While in college when revealing to family friends or acquaintances the direction of my study (English Literature, duh!) the endlessly repeating follow-up question was nearly always, "Oh that's great. Who's you're favorite author?" At the time I never had an answer. Never. I've liked a lot of books in my time but I never felt concretely that my appreciation was of the author. There was never an authorial focus centering my pursuit of material. I did love Oscar Wilde, but in a different way. I loved his character and his history and his brazen yet refined personality. I don't particularly love his books.
Now post-college I absolutely have an answer to that plaguing question. Jonathan Safran Foer is maybe the best thing that has happened to me in the last two years. His books are everything that I think books should be. He is the author that you can't help but be frustrated by because you love his work so much that you wish it was yours. And he's only 26 so why couldn't it be yours? It can't be yours because you can't even begin to understand how he does it. The composition seems so difficult but the end product is so seamlessly integrated.
Here's some stuff from Extremely Loud and Incredibly Close, his second novel:
My first jujitsu class was three and a half months ago. Self-defense was something that I was extremely curious about, for obvious reasons, and Mom thought it would be good for me to have a physical activity besides tambourining, so my first jujitsu class was three and a half months ago. There were fourteen kids in the class, we all had on neat white robes. We practiced bowing, and then we were all sitting down Native American style, and then Sensei Mark asked me to go over to him. “Kick my privates,” he told me. That made me feel self-conscious. “Excusez-moi?” I told him. He spread his legs and told me, “I want you to kick my privates as hard as you can.” He put his hands at his sides, and took a breath in, and closed his eyes, and that’s how I knew that actually he meant business. “Jose,” I told him, and inside I was thinking What the? He told me, “Go on, guy. Destroy my privates.” “Destroy your privates?” With his eyes still closed he cracked up a lot and said, “You couldn’t destroy my privates if you tried. That’s what’s going on here. This is a demonstration of the well-trained body’s ability to absorb a direct blow. Now destroy my privates.” I told him, “I’m a pacifist,” and since most people my age don’t know what that means, I turned around and told the others, “I don’t think it’s right to destroy people’s privates. Ever.” Sensei Mark said, “Can I ask you something?” I turned back around and told him,” “‘Can I ask you something?’ is asking me something.” He said, “Do you have dreams of becoming a jujitsu master?” “No,” I told him even though I don’t have dreams of running the family business anymore. “Do you want to know how a jujitsu student becomes a jujitsu master?” “I want to know everything,” I told him, but that isn’t true anymore either. He told me, “A jujitsu student becomes a jujitsu master by destroying his master’s privates.” I told him, “That’s fascinating.” My last jujitsu class was three and a half months ago.
When I was a girl, my life was music that was always getting louder. Everything moved me. A dog following a stranger. That made me feel so much. A calendar that showed the wrong month. I could have cried over it. I did. Where the smoke from a chimney ended. How an overturned bottle rested at the edge of a table. I spent my life learning to feel less.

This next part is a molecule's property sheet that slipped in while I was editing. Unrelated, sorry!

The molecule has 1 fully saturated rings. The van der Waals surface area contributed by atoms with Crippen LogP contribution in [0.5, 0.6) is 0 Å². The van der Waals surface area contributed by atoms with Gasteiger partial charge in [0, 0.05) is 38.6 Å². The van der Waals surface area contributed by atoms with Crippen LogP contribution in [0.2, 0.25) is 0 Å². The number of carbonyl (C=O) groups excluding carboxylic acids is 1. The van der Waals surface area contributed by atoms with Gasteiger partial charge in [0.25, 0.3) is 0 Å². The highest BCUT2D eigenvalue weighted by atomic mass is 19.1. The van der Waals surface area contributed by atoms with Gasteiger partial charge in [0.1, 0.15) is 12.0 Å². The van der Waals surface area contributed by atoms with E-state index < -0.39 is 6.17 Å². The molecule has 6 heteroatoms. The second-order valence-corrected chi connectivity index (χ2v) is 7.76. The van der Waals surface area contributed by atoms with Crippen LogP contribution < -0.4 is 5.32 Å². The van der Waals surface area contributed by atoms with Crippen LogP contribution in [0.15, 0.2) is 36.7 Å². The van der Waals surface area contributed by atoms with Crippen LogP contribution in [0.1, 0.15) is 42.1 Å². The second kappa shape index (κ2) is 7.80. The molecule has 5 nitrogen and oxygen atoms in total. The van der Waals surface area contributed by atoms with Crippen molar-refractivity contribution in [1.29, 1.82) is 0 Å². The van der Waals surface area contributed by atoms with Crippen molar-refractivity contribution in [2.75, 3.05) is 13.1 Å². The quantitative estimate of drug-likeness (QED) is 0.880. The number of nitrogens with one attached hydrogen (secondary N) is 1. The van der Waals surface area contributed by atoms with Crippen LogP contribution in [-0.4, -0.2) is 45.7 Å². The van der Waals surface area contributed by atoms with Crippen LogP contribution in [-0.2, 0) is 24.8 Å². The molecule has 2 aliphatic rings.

Everything will be
I started to cry.
It was the first time I had ever cried in front of him. It felt like making love.
He squeezed my sides so hard, and pushed so hard like he was trying to push through me to somewhere else.
“Hey, buddy.” “Actually, I’m not your buddy.” “Right. Well. It’s great weather today, don’t you think? If you want, we could go outside and toss a ball.” “Yes to thinking it’s great weather. No to wanting to toss a ball.” “You sure?” “Sports aren’t fascinating.” “What do you find fascinating?” “What kind of answer are you looking for?” “What makes you think I’m looking for something?” “What makes you think I’m a huge moron?” “I don’t think you’re any kind of moron.” “Thanks.” “Why do you think you’re here?” “I’m here, Dr. Fein, because it upsets my mom that I’m having an impossible time with my life.” “Should it upset her?” “Not really. Life is impossible.” “When you say that you’re having an impossible time, what do you mean?” “I’m constantly emotional.” “Are you emotional right now?” “I’m extremely emotional right now.” “What emotions are you feeling?” “All of them.” “Like…” “Right now I’m feeling sadness, happiness, anger, love, guilt, joy, shame, and a little bit of humor, because part of my brain is remembering something hilarious that Toothpaste once did that I can’t talk about.” “Sounds like you’re feeling an awful lot.” “He put Ex-lax in the pain au chocolat we sold at the French Club bakesale." “That is funny.” “I’m feeling everything.” “This emotionalness of yours, does it affect your daily life?” “Well, to answer your question, I don’t think that’s a real word you just used. Emotionalness. But I understand what you were trying to say, and yes. I end up crying a lot, usually in private. It’s extremely hard for me to go to school. I also can’t sleep over at friends’ apartments, because I get panicky about being away from Mom. I’m not very good with people.” “What do you think is going on?” “I feel too much. That’s what’s going on.” “Do you think one can feel too much? Or just feel in the wrong ways?” “My insides don’t match up with my outsides.” “Do anyone’s insides and outsides match up?” “I don’t know. I’m really only me.” “Maybe that’s what a person’s personality is: the difference between the inside and outside.” “But it’s worse for me.” “I wonder if everyone thinks it’s worse for him.” “Probably. But it really is worse for me.”